GC: History and honor prevail in Yorktown
April 3, 2012 at 3:05 p.m.
Updated April 2, 2012 at 11:03 p.m.
In the late 19th century, the residents of Yorktown built a two-story building with 24-inch walls and barred windows to protect against marauding Native American Indians.
Still resisting the elements in the middle of Yorktown, the building now serves as the Yorktown Historical Museum, showcasing relics from the area.
"All of the artifacts have been donated from families who have lived in the area since 1824," explained Beverly Kerlick Bruns, the president of the Yorktown Historical Society.
The museum has a collection with more than 300 dolls of various sizes and styles donated from the family of Victoria, which has become one of many major attractions of the museum, Bruns said.
"Our mission and goal is to tell the story of Yorktown," she said. "We also do a lot of activities to get the children involved in the museum."
Throughout the year, the museum will host events for children and members of the community including a history of the Easter eggs and a pumpkin-carving in the fall.
In a partnership with the Yorktown Chamber of Commerce, the museum will also host an Easter event including an appearance from the Easter bunny and a breakfast for families.
The museum will host a history of eggs from around the world, and some of Yorktown's older residents will talk about what they did for Easter as children, Bruns added.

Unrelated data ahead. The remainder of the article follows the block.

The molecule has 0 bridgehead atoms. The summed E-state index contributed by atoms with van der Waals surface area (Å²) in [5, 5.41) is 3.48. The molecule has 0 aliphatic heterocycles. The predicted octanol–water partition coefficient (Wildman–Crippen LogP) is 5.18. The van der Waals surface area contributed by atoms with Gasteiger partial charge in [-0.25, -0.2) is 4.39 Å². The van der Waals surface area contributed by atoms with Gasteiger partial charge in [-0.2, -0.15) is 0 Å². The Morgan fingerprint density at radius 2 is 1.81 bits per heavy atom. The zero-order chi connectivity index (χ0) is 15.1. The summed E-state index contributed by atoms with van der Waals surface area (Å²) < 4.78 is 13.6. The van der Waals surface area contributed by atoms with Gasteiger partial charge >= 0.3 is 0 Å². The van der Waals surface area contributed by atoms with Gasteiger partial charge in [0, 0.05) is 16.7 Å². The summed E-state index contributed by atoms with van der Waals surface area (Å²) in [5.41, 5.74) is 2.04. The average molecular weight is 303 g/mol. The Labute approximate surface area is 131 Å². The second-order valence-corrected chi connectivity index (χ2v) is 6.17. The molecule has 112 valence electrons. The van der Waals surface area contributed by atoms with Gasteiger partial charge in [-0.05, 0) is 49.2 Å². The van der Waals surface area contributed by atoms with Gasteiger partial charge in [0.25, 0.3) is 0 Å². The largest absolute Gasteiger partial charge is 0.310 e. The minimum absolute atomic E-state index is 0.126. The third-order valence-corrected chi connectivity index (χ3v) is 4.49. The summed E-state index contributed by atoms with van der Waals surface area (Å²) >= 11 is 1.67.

"The kids will be able to do German decoupage eggs this year, too," she said. "We want to do something a little different than cascarones, and will have waxing and hand-painting in the future. We want to do something different each year. It should be a lot of fun."
In an effort to get children more involved in the museum, Bruns said the museum also hosts an annual art camp the last two weeks of June. The museum offers an art camp with certified teachers in canvas and oil painting, sketching and other art forms.
"We encourage the kids to get involved in the museum and give back to it," she said.
Vietnam Veterans Memorial
For other history buffs, Yorktown is home to a Vietnam Veterans Memorial.
"It's a veteran community, a lot of people come and go," Bruns said. "It's been up for about a year."
The memorial was erected in Yorktown to honor the veterans who served during the Vietnam War and to those who lost their lives in action.
Kenneth Buenger, who served in the Vietnam war as an emergency run specialist, has been an integral part of the memorial's construction, by organizing gun raffles, which cover expenses for the memorial. On Memorial Day, the group will host a formal dedication for the memorial.
"It's in a high-traffic area, and thousands of people get to see it," Buenger said. "We've been told by numerous veterans that we have the best constructed memorial south of Dallas."
Twelve crosses, each representing the soldiers from DeWitt County who lost their lives fighting in the war, stand at the base of nine flagpoles, which include the Texas, American, Prisoner of War/Missing In Action, Army, Air Force, Marines, Navy and Coast Guard flags.
The memorial also includes a 1962 UH-1B helicopter, which rests upon a large concrete block that yields a cross dedicated to the thousands of men and women who served in the war.
"Yorktown was chosen for the location of the memorial because of the veterans chapter in DeWitt County," Buenger said. "The land was also donated by the city of Yorktown."